I don't know about brain mass to body size, but ratio of neocortex to brain volume is correlated with primate evolution (Figure 3, here). If you subscribe to the view that humans and more closely related primates are more intelligent than more distantly related primates, then that is an important correlate.

I think the issue with this question is that we're still having trouble defining intelligence.

$\endgroup$
  • 1
    $\begingroup$ Exactly; the whole brain mass / total mass thing might be a rather anthropocentric test. This will always be the problem in dealing with tests of intelligence, self-awareness, and the like. $\endgroup$ – user3934 Jul 18 '13 at 12:04
  • $\begingroup$ +1 I certainly agree that we have problems with defining intelligence, and that even getting theory of mind levels poses problems. I also enjoyed the reference. Is the issue then, that across higher taxa (say class) we can't rigorously compare intelligence. $\endgroup$ – Atl LED Jul 19 '13 at 18:43
  • $\begingroup$ @AtlLED: I would say, yes. Even if you want to talk about temperament, there's a lot to debate. Here's a review: homepage.psy.utexas.edu/homepage/faculty/Gosling/reprints/… $\endgroup$ – blep Jul 19 '13 at 20:06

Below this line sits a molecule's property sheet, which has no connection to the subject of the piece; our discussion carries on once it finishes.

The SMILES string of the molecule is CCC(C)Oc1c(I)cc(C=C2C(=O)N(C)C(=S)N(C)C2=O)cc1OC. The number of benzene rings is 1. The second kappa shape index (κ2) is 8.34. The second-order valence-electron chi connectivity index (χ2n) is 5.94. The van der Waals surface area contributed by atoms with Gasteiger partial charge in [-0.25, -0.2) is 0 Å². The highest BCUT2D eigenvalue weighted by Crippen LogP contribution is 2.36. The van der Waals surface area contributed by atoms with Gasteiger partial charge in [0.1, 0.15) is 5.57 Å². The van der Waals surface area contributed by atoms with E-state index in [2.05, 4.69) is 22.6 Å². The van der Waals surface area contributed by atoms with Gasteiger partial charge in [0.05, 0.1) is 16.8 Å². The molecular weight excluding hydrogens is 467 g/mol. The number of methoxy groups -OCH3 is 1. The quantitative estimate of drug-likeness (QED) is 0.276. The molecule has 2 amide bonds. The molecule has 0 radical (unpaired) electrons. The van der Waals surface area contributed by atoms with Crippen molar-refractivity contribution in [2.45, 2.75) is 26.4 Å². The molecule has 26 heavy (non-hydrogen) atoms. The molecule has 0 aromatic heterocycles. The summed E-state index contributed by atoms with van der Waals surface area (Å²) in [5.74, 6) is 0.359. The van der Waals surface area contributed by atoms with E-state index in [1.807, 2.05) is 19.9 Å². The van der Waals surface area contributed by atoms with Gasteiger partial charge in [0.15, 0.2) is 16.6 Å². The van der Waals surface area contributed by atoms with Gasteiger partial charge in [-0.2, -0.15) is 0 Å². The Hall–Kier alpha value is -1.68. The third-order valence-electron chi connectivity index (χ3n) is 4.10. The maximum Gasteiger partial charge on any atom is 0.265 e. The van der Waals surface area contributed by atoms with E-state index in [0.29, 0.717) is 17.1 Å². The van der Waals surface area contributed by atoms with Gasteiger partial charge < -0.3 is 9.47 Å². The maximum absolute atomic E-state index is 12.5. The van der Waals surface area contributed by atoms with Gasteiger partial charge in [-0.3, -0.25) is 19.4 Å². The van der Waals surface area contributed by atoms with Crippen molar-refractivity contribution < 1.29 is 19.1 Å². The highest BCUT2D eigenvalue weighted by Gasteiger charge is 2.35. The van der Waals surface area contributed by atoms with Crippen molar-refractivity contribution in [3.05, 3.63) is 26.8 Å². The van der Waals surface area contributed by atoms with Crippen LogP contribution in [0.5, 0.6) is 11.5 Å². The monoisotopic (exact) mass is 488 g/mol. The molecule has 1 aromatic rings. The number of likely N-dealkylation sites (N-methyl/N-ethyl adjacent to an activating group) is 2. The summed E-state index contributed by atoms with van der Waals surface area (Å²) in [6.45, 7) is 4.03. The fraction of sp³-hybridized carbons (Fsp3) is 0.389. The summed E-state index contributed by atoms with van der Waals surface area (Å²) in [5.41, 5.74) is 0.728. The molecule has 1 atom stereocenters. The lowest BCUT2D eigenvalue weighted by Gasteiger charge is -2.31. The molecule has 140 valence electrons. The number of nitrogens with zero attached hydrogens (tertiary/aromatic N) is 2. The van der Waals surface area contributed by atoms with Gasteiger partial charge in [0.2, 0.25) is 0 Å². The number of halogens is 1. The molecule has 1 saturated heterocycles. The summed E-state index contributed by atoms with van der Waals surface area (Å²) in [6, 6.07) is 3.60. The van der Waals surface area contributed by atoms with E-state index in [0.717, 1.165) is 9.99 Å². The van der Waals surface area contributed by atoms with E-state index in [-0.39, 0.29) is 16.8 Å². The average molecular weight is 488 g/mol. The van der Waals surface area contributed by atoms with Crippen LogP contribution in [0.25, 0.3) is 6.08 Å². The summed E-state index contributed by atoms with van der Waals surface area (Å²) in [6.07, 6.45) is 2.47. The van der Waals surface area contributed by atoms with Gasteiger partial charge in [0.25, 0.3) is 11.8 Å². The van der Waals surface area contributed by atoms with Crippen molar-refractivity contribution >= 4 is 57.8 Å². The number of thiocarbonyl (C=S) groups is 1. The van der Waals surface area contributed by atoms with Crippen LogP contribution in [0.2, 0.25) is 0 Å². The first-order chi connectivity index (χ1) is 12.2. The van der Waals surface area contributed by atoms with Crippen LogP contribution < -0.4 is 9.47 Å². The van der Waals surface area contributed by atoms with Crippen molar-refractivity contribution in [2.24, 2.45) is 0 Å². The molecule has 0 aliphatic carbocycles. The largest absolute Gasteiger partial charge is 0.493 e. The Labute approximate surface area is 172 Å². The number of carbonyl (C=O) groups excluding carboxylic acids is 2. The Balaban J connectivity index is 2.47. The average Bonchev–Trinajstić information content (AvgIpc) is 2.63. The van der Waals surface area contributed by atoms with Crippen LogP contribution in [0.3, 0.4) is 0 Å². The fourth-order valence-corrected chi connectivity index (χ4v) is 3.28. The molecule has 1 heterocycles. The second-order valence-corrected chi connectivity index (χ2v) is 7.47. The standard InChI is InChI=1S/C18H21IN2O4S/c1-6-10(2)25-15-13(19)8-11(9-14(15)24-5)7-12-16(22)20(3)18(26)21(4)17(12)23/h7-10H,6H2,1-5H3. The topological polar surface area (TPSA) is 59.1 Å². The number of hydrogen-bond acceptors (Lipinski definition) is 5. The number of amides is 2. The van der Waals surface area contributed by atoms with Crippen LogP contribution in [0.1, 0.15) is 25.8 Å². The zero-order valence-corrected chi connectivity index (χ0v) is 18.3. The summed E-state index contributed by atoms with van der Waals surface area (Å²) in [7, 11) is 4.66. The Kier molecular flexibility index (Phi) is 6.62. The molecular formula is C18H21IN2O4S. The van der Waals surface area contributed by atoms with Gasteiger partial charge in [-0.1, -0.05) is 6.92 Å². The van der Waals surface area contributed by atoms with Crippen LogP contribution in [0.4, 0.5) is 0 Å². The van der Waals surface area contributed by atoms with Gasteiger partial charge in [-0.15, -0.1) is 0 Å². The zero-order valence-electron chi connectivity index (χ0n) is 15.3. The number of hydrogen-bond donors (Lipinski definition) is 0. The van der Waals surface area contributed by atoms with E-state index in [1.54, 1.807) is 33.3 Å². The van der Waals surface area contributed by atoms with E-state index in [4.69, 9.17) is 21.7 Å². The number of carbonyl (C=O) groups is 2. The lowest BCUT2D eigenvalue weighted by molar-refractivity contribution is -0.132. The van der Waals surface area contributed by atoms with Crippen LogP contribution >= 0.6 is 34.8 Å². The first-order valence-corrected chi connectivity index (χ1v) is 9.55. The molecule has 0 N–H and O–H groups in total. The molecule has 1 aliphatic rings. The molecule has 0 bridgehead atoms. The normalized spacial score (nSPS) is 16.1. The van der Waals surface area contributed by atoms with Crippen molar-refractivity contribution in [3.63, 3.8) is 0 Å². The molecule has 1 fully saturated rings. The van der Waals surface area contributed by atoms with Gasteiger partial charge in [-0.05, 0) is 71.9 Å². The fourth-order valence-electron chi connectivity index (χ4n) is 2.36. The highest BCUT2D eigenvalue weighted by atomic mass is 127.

3
$\begingroup$

Short answer
It is mainly synaptic connectivity that determines intelligence, rather than brain size per se.

Background

  • For a starters, Albert Einstein, considered to have been a reasonable intelligent person, had an average sized brain (Sukel, 2009).
  • Secondly, there are not only neurons in a brain that determine its size. The brain contains a relative large proportion of glial cells, which perform mainly a supportive function and are not part of the main neural network in the brain. A brain with a larger proportion of glial cells can thus be bigger than another equally sized brain with a higher proportion of neurons (Sukel, 2009).
  • Thirdly, even the number of neurons per se is not a valid indicator of intelligence. Of course, in the very extreme, an organism with a few hundred neurons like C. elegans (Jabr, 2012) has hard-wired cognitive limitations due to the low number of processing units available to it, as opposed to, e.g., the human brain with some 100 billion neurons. However, scientific studies across several animal species, including humans, have shown that brain size alone is not a valid measure of intelligence. For example, birds with tiny brains have shown to be capable of some remarkable clever stuff, including the use of tools to obtain food. Rather, scientists now argue, it is the number of connections in the brain that matter, i.e., the organization and molecular activity at the level of the synapses is the main determinant of intelligence (Sukel, 2009).